Auto Windscreens is gunning for fleet growth under the leadership of newly appointed managing director Rupert Armitage, with aspirations to become the sector’s number one provider.
That would mark an incredible transformation for the business following its liquidation just five years ago, but Armitage told Fleet News he’s is up for the challenge having spent almost 12 months conducting a root and branch review ahead of his confirmation in the top job. However, he declined to reveal his timescales for growth.
Armitage joined the Chesterfield-based business after it had just acquired AA AutoWindshields and closed 33 fitting centres as the company set about transforming itself into a mobile-only provider.
It had also appointed Pilkington as its leading glass supplier having previously used a number of providers.
He was appointed by Auto Windscreens’ parent company, Markerstudy Group, to “assess the whole Auto Windscreens” business in October last year, before becoming acting managing director in January 2016.
The appointment followed the departure of Chris Thornton, who had overseen the AA AutoWindshields acquisition, and Phil Kemp, who had been promoted from operations director to MD, also left.
Under Armitage’s stewardship, the integration of AA AutoWindshields into the Auto Windscreens business has been completed and the company has performed a U-turn in terms of its mobile-only strategy.
Auto Windscreens, which presently employs 312 technicians, has split the UK into 14 areas, with each having a regional deployment centre and a number of fitting hubs. Additionally, the company has a 300-strong fleet of mobile units. It expects to have 30 deployment centres by the end of 2016 with the possibility of 60 sites or more by an unspecified future date.
Armitage said: “The old centres were large and didn’t meet our requirements from a size or cost perspective. The new solution with area deployment centres that also accommodate technicians and support our mobile units and the complementary fitting hubs give options to our customers. Not all customers want work carried out on their driveway, company car park or at the roadside.
“The locations also provide technicians with a suitable environment to work on more complex windscreens, as we see an increasing number of technology-packed vehicles entering the automotive market.”
In addition, Auto Windscreens introduced a rapid response scooter service in London that sees technicians undertake windscreen chip repairs and fit in-vehicle cameras. It is expected to be rolled out in other major conurbations.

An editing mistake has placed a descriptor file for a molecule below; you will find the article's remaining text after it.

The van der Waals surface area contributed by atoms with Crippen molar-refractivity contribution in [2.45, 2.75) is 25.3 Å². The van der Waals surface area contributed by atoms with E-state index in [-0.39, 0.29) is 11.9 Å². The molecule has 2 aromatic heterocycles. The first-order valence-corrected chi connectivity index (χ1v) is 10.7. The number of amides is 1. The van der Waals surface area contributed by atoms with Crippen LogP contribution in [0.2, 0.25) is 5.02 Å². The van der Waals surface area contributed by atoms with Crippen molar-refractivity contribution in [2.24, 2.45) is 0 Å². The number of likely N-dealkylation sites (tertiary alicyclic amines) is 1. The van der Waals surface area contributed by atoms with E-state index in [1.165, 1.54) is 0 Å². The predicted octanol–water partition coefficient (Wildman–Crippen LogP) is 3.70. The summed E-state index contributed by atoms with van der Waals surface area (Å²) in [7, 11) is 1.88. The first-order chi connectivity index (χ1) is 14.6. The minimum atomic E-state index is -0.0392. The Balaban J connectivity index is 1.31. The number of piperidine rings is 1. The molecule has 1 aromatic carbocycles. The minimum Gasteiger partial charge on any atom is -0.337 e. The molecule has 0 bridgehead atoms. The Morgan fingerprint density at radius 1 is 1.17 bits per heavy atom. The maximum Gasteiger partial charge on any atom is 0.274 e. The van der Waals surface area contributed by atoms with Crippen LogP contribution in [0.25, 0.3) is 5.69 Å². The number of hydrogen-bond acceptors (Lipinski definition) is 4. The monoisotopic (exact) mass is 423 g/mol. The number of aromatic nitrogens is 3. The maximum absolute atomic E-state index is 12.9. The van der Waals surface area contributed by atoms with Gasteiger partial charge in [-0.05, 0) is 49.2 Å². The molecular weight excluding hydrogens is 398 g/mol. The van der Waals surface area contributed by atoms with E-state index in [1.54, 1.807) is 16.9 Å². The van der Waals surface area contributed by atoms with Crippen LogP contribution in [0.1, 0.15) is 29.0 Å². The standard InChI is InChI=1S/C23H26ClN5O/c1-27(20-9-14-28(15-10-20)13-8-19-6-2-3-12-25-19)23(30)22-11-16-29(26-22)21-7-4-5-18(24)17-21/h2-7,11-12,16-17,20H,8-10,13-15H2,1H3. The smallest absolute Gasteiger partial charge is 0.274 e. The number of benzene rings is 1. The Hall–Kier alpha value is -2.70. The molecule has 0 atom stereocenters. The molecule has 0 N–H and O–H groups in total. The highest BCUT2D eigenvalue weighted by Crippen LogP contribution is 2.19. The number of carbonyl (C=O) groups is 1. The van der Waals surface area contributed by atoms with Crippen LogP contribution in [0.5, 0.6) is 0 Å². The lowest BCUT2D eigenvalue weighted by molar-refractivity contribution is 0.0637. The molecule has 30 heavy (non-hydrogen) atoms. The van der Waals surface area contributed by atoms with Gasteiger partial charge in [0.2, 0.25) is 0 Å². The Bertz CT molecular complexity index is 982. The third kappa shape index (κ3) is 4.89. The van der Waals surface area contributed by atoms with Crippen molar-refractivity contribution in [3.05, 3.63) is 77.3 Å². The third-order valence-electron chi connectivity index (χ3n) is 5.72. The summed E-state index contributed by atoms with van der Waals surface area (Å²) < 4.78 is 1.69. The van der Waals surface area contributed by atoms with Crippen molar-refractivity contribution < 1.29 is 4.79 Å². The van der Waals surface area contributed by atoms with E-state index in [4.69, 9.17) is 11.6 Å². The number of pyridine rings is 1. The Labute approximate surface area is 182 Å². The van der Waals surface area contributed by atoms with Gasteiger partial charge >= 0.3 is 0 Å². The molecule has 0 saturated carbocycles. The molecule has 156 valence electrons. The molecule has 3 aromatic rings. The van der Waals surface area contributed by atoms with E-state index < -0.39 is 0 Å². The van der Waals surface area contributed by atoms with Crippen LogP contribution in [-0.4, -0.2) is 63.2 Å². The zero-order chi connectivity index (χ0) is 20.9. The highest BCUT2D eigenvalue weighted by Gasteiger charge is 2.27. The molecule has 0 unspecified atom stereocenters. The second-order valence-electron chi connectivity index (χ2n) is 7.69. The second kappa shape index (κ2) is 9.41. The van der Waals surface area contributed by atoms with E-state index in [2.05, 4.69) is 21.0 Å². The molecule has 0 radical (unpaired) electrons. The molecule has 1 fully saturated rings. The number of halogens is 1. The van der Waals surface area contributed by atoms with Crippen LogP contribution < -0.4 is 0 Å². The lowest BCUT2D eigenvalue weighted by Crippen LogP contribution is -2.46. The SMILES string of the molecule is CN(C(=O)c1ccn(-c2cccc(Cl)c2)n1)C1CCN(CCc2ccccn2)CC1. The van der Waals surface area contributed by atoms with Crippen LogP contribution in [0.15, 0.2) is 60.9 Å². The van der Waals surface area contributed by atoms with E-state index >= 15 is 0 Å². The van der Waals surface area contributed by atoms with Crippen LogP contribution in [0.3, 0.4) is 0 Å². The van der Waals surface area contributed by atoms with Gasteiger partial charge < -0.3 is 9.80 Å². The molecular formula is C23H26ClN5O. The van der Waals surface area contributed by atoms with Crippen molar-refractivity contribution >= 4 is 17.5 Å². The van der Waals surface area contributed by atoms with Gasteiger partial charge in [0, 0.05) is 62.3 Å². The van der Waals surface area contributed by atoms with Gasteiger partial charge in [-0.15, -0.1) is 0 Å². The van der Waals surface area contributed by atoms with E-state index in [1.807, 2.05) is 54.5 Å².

The majority of Auto Windscreens work is insurance-related with fleet accounting for “more than 20% but less than 40% of all jobs”, according to Armitage.
However, following a restructuring of the fleet team, Armitage is confident that the volume of corporate work will increase.
He said: “Fleet is a specialist area both in terms of the vehicles operated and in keeping downtime to a minimum. That’s why we have introduced a new regime that sees all fleet customer calls received directly by the fleet team rather than passing through our group call centre.”
With four major operators in the automotive glazing sector and numerous small local operators, Armitage says future growth could come through further acquisitions as well as via the organic route.
He explained: “Automotive glazing is becoming more specialised through the technical nature of glass and many smaller businesses may not have the skillset, the ability to train staff or to invest so I think industry consolidation will occur.”
Auto Windscreens has also opened a Training and Innovation Academy in Chesterfield, which serves as a centre of excellence for vehicle glass repair technicians.
Armitage concluded: “There are exciting times ahead and that’s the main reason that I accepted the role. It was not what I was originally taken on to do, but I’ve been enthused and excited by the last nine months and I’m even more excited about the future and am eager to see where we can take Auto Windscreens in 2017 and beyond.”